New Scientist agrees with him:

Quote :
Dogs prefer Bach to Britney
12:48 23 October 2002 by James Randerson
Dogs are more relaxed and well-behaved when listening to classical music, rather than pop or heavy metal, according to a new behavioural study. The researchers say the results could help dog pounds work out the best play list for calming their canines.

"We had no reason to think that dogs should find classical music more relaxing," says Deborah Wells at Queen's University in Belfast, Northern Ireland, who led the research.

There have been numerous studies on animal reactions to music, including one finding that cows produce more milk when they are played slower tunes and another that playing a radio increases egg production in hens. But Wells say her work is the first investigation of dogs.

The researchers studied the reactions of 50 dogs to different types of music at the National Canine Defence League's Rehoming Centre in Evesham, Worcestershire, UK.

They played either a pop compilation CD (including Britney Spears, Robbie Williams and Bob Marley), a classical CD (including Grieg's Morning, Vivaldi's Four Seasons and Beethoven's Ode to Joy), a Metallica album or a recording of human conversation. There was also a silent control.

Metal dogs
The dogs made most noise when listening to Metallica. But classical music calmed them down, making them rest more and stand up less. Ironically, Bach (as well as the other classics) had them barking least of all. Pop music made little difference to their behaviour, compared with silence.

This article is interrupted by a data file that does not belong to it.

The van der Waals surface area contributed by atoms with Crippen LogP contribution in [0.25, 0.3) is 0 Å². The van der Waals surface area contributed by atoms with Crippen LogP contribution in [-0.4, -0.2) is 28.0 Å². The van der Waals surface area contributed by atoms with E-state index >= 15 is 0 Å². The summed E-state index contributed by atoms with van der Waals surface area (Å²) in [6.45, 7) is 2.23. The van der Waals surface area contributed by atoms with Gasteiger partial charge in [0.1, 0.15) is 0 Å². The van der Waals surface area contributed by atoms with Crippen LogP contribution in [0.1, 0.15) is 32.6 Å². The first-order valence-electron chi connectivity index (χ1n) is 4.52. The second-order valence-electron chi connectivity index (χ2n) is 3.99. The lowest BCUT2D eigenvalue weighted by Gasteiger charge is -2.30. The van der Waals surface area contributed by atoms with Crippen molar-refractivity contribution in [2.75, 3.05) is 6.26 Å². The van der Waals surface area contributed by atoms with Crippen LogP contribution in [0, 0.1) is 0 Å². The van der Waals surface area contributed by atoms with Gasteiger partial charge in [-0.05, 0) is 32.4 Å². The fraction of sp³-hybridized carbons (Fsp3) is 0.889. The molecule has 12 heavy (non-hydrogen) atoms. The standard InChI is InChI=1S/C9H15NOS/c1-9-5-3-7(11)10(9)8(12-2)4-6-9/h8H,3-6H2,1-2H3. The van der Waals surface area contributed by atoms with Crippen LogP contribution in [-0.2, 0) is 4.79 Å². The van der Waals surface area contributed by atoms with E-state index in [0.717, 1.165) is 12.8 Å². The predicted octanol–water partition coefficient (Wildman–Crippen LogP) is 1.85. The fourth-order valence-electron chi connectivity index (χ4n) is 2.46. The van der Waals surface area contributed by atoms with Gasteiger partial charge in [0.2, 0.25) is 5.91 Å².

Becky Blackmore, head of kennels at Battersea Dogs Home in London, UK, says they already use music to keep their four legged guests content. "It does have a calming effect," she says. "But we avoid very loud music and anything raucous."

At Battersea they play "middle of the road" pop as well as classical music, but she says that variety is crucial. "If you just play them Classic FM all day they quickly filter it out and ignore it."

The limit on the volume control will for once be broken at the dogs home on 5th November, because of a large fireworks display. The pyrotechnics frighten the animals, says Blackmore: "We have terrible problems, so we'll have pretty loud music playing to distract the dogs."
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PostSubject: Re: Classical Music   Sat 10 Nov 2012, 14:25

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PostSubject: Re: Classical Music   Sat 10 Nov 2012, 15:09

Quote :
Dogs prefer Bach to Britney

Not just dogs

http://words.dictionary.net/studies-show-that-classical-music-helps-cows-produce-more-milk

So for the cows since they apparently like Beethoven as well

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PostSubject: Re: Classical Music   Sat 10 Nov 2012, 18:57

I realise that this is getting well outside the time range for classical music, but since this is an historical site, and with a nod to Temp's Missa Pange lingua by Anne Boleyn's favourite composer, Josquin des Prez, I thought I should offer up this one, by King Henry VIII himself.

(And no, it's not "Greensleeves", of which wiki correctly remarks: " There is a persistent belief that Greensleeves was composed by Henry VIII for his lover and future queen consort Anne Boleyn. Boleyn allegedly rejected King Henry's attempts to seduce her and this rejection may be referred to in the song when the writer's love "cast me off discourteously". However, Henry did not compose "Greensleeves", which is probably Elizabethan in origin and is based on an Italian style of composition that did not reach England until after his death" ).